Efforts to further weaken protections for injured workers were thwarted recently in Oklahoma, where the state workers’ compensation commission and the Oklahoma Supreme Court in separate decisions declared the alternative compensation model unconstitutional.
This could signal a major turning point for a troubling trend that had been gaining steam in states across the country. Workers’ compensation is supposed to provide no-fault benefits to employees injured on-the-job, and in exchange, workers forfeit their right to sue. Most of these programs are state-run and provide medical coverage, rehabilitation services, reimbursement for lost wages and death benefits. It’s known as the “grand bargain.”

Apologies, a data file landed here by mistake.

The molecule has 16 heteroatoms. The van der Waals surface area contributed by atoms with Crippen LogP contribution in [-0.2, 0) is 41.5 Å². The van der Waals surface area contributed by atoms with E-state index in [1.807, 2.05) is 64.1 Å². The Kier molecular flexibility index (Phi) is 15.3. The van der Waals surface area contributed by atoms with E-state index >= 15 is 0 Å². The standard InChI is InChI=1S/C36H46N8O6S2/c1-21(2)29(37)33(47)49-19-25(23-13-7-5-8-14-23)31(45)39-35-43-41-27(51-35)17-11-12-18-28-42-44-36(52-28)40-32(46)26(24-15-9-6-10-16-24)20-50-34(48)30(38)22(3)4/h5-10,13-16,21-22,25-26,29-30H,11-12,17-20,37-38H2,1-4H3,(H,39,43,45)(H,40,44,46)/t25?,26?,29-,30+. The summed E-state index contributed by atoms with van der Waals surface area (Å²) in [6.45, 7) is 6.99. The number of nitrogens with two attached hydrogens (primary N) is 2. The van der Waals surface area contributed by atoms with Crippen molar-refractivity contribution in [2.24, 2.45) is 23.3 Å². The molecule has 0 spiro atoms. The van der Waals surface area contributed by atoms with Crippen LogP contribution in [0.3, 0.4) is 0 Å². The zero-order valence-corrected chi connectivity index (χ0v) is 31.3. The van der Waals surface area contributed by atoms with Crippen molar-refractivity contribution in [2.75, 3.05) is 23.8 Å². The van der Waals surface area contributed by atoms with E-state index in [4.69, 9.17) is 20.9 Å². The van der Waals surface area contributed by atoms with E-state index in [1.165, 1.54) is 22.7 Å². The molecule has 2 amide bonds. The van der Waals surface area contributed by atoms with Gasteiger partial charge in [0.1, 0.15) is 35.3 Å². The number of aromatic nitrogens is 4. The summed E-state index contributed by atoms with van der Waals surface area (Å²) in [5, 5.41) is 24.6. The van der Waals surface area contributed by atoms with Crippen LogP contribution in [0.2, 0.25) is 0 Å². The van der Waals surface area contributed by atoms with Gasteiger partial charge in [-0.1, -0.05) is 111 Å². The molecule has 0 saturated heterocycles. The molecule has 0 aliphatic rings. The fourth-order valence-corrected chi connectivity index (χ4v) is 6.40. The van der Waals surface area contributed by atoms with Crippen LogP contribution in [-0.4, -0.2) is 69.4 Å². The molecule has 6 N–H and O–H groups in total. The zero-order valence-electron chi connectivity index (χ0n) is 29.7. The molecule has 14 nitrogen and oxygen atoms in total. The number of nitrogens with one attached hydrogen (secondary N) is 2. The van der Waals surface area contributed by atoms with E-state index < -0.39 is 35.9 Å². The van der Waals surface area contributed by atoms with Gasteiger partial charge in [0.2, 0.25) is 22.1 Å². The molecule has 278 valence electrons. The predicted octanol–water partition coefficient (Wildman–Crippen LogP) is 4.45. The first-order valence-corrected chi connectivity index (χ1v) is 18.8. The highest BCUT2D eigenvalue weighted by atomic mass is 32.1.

But in the last decade, these worker protections have been eroded bit by bit, state by state. One of the most significant changes in a number of states has been giving employers the right to “opt out” of the state-run workers’ compensation system, so long as they offer their own insurance plan. The catch for workers is that employers have enormous control over the doctors who review each case and which workers will receive benefits. Definitions of “disability” and “work injury” are also written by the insurer, resulting in fewer workers having access to benefits. Continue reading →